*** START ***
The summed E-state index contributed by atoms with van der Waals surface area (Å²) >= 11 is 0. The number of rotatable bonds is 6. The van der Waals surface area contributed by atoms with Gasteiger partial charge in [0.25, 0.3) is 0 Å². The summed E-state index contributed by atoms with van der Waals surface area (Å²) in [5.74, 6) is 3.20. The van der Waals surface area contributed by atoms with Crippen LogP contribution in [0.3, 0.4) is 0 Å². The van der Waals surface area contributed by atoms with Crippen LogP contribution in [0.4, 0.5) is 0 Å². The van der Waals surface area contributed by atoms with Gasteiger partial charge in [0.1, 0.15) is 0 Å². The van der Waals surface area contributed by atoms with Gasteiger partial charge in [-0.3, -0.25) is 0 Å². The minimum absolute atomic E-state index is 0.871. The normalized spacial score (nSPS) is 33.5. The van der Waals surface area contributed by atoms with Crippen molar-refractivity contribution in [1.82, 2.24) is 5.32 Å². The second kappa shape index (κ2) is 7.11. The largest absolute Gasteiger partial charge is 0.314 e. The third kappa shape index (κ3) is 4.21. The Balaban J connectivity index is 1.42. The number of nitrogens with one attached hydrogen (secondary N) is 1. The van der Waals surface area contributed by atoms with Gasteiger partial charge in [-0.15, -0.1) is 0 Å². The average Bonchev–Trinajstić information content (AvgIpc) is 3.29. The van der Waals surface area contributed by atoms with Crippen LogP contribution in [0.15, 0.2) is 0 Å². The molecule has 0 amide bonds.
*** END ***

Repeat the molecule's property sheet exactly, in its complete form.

The summed E-state index contributed by atoms with van der Waals surface area (Å²) >= 11 is 0. The number of rotatable bonds is 6. The van der Waals surface area contributed by atoms with Gasteiger partial charge in [0.25, 0.3) is 0 Å². The summed E-state index contributed by atoms with van der Waals surface area (Å²) in [5.74, 6) is 3.20. The van der Waals surface area contributed by atoms with Crippen LogP contribution in [0.3, 0.4) is 0 Å². The van der Waals surface area contributed by atoms with Crippen LogP contribution in [0.4, 0.5) is 0 Å². The van der Waals surface area contributed by atoms with Gasteiger partial charge in [0.1, 0.15) is 0 Å². The van der Waals surface area contributed by atoms with Gasteiger partial charge in [-0.3, -0.25) is 0 Å². The minimum absolute atomic E-state index is 0.871. The normalized spacial score (nSPS) is 33.5. The van der Waals surface area contributed by atoms with Crippen molar-refractivity contribution in [1.82, 2.24) is 5.32 Å². The second kappa shape index (κ2) is 7.11. The largest absolute Gasteiger partial charge is 0.314 e. The third kappa shape index (κ3) is 4.21. The Balaban J connectivity index is 1.42. The number of nitrogens with one attached hydrogen (secondary N) is 1. The van der Waals surface area contributed by atoms with Gasteiger partial charge in [-0.15, -0.1) is 0 Å². The average Bonchev–Trinajstić information content (AvgIpc) is 3.29. The van der Waals surface area contributed by atoms with Crippen LogP contribution in [0.15, 0.2) is 0 Å². The molecule has 0 amide bonds.